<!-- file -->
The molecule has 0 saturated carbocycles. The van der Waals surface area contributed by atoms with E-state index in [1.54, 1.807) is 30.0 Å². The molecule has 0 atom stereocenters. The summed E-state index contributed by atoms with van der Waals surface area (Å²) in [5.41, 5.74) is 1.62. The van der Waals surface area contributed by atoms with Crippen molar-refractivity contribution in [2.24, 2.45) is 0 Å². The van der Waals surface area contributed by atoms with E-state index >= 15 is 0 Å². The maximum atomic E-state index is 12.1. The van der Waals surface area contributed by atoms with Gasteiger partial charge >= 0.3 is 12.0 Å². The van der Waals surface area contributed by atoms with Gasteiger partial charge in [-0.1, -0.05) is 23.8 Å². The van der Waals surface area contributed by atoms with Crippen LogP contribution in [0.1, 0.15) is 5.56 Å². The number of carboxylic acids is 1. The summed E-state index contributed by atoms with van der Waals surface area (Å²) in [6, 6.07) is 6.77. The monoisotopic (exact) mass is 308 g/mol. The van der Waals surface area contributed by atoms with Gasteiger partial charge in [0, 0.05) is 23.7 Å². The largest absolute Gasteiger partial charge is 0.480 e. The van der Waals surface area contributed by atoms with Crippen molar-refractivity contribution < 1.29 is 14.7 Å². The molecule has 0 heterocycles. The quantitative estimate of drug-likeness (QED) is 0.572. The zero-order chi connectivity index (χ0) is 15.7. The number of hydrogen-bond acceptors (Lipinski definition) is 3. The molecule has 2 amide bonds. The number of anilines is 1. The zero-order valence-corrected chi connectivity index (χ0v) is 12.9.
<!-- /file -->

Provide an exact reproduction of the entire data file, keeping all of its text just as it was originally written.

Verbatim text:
The molecule has 0 saturated carbocycles. The van der Waals surface area contributed by atoms with E-state index in [1.54, 1.807) is 30.0 Å². The molecule has 0 atom stereocenters. The summed E-state index contributed by atoms with van der Waals surface area (Å²) in [5.41, 5.74) is 1.62. The van der Waals surface area contributed by atoms with Crippen molar-refractivity contribution in [2.24, 2.45) is 0 Å². The van der Waals surface area contributed by atoms with E-state index >= 15 is 0 Å². The maximum atomic E-state index is 12.1. The van der Waals surface area contributed by atoms with Gasteiger partial charge >= 0.3 is 12.0 Å². The van der Waals surface area contributed by atoms with Gasteiger partial charge in [-0.1, -0.05) is 23.8 Å². The van der Waals surface area contributed by atoms with Crippen LogP contribution in [0.1, 0.15) is 5.56 Å². The number of carboxylic acids is 1. The summed E-state index contributed by atoms with van der Waals surface area (Å²) in [6, 6.07) is 6.77. The monoisotopic (exact) mass is 308 g/mol. The van der Waals surface area contributed by atoms with Gasteiger partial charge in [0, 0.05) is 23.7 Å². The largest absolute Gasteiger partial charge is 0.480 e. The van der Waals surface area contributed by atoms with Crippen molar-refractivity contribution < 1.29 is 14.7 Å². The molecule has 0 heterocycles. The quantitative estimate of drug-likeness (QED) is 0.572. The zero-order chi connectivity index (χ0) is 15.7. The number of hydrogen-bond acceptors (Lipinski definition) is 3. The molecule has 2 amide bonds. The number of anilines is 1. The zero-order valence-corrected chi connectivity index (χ0v) is 12.9.